The year 2016 was an interesting one. On the positive side, as a city, we witnessed the Cubs win the World Series, bringing an end to a 108-year wait. Five million people from all different backgrounds lined the streets and celebrated without incident in Grant Park, marking one of the largest gatherings in human history.
On the negative side, as a country, we experienced something far less joyful. We witnessed a wave of unapologetic rhetoric of prejudice against women, blacks, Hispanics, Muslims and other minority groups.
The rhetoric itself, unfortunately, was nothing new. Indeed, our country has a long and complicated history with prejudice against minority groups. But many of us believed that our country had been advancing toward a more inclusive and representative society with the prejudicial rhetoric resigned to the fringes.
Perhaps that was our collective naïveté.
For what led many to believe the country was moving forward also served as a call to action for others threatened by this very progress. As a result, the damaging rhetoric experienced a resurgence of sorts, becoming more acceptable and normal, even mainstream in areas of the country.
Unfortunately, we are beginning to see some of the results of this rhetoric — an increase in hate crimes and hate speech and the disenfranchisement and palpable fearfulness of people (adults and children) from minority groups.
What we have learned from the rhetoric of the last year is that, as a country, we still have significant work to do toward bettering our society for all people. Uncovering the depth of the discrimination is critical because we cannot work on a problem unless we recognize its existence.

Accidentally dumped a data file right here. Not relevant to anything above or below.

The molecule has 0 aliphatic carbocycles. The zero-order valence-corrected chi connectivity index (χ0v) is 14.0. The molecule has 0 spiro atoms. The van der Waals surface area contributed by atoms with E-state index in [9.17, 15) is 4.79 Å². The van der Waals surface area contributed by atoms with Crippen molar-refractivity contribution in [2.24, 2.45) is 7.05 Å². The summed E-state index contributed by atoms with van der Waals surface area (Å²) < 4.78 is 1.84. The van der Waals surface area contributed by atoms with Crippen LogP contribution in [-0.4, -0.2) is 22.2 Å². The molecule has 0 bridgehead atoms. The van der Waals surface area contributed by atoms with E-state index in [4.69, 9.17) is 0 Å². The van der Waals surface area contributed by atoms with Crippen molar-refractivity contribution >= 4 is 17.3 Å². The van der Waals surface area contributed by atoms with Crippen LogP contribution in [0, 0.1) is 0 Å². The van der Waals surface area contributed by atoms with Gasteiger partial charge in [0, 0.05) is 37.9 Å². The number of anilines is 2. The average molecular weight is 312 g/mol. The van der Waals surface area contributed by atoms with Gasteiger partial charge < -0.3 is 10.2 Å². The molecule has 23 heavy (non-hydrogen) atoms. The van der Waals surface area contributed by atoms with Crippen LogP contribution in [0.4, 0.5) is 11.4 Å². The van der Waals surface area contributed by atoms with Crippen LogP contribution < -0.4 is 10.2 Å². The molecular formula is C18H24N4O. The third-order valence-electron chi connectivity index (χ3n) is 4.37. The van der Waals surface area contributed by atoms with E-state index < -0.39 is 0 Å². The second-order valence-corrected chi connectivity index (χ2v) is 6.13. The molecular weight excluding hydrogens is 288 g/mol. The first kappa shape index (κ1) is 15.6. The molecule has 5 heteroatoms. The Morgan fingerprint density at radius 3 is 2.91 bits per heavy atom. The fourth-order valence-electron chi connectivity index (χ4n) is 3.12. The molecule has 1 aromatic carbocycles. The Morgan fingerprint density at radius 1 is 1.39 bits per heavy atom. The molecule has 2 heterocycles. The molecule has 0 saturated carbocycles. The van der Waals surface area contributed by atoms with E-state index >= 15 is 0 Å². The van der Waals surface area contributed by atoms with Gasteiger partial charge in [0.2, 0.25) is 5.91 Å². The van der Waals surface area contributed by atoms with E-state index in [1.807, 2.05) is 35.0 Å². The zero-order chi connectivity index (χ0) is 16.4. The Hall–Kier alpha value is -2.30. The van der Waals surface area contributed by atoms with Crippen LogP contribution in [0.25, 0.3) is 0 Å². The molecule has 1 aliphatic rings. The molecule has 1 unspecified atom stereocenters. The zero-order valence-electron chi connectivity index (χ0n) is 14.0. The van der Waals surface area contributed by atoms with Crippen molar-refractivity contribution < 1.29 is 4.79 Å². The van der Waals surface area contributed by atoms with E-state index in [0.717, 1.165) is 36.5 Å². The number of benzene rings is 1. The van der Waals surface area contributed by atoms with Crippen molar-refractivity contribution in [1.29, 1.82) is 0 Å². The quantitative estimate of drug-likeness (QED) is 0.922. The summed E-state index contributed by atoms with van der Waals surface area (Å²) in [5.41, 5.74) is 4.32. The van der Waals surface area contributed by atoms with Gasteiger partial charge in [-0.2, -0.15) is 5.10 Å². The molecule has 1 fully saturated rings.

I say these things not as a grand political statement that is meant to shame anyone about the candidate they voted for or their party affiliation. Frankly, that is irrelevant. At the core of discrimination is not politics or political systems but the human heart.
Part of the cause of discrimination, in whatever form, is viewing groups that are different from us as “others.” This “otherness” allows us to separate ourselves from our humanity.
The issue of sexism is not a female issue. The issue of racism is not a black or Hispanic issue. The issue of Islamophobia is not a Muslim issue. These issues are all human issues that should concern us regardless of our gender, the color of our skin or our religion.
As a legal community, we should all be intimately concerned about the rhetoric of the last year. Why? Because we are the upholders of justice and the guardians of the legal system. Let us not forget that we belong to a noble profession. Each of us, in our own way, contributes to the administration of justice.
It does not matter whether you are a plaintiff’s attorney or defense attorney, a judge or an educator or whether your clients are individuals or corporations. What matters is that we all have a responsibility to work together toward a just society where people are not treated differently because of their gender, race, religion or other factor.
A society where we do not have to be a member of the target group to advocate for equality. A society where a man defends a woman, a white person defends a black person and a Christian defends a Muslim.
This advocacy for justice starts in our homes, our communities and our country and ultimately extends to the rest of the world. Let us reflect on the lessons we learned last year, recognize that there is still a lot of work to do and be at the forefront of putting an end to divisive discriminatory rhetoric and behavior.
As Martin Luther King Jr. stated: “The arc of the moral universe is long but it bends toward justice.”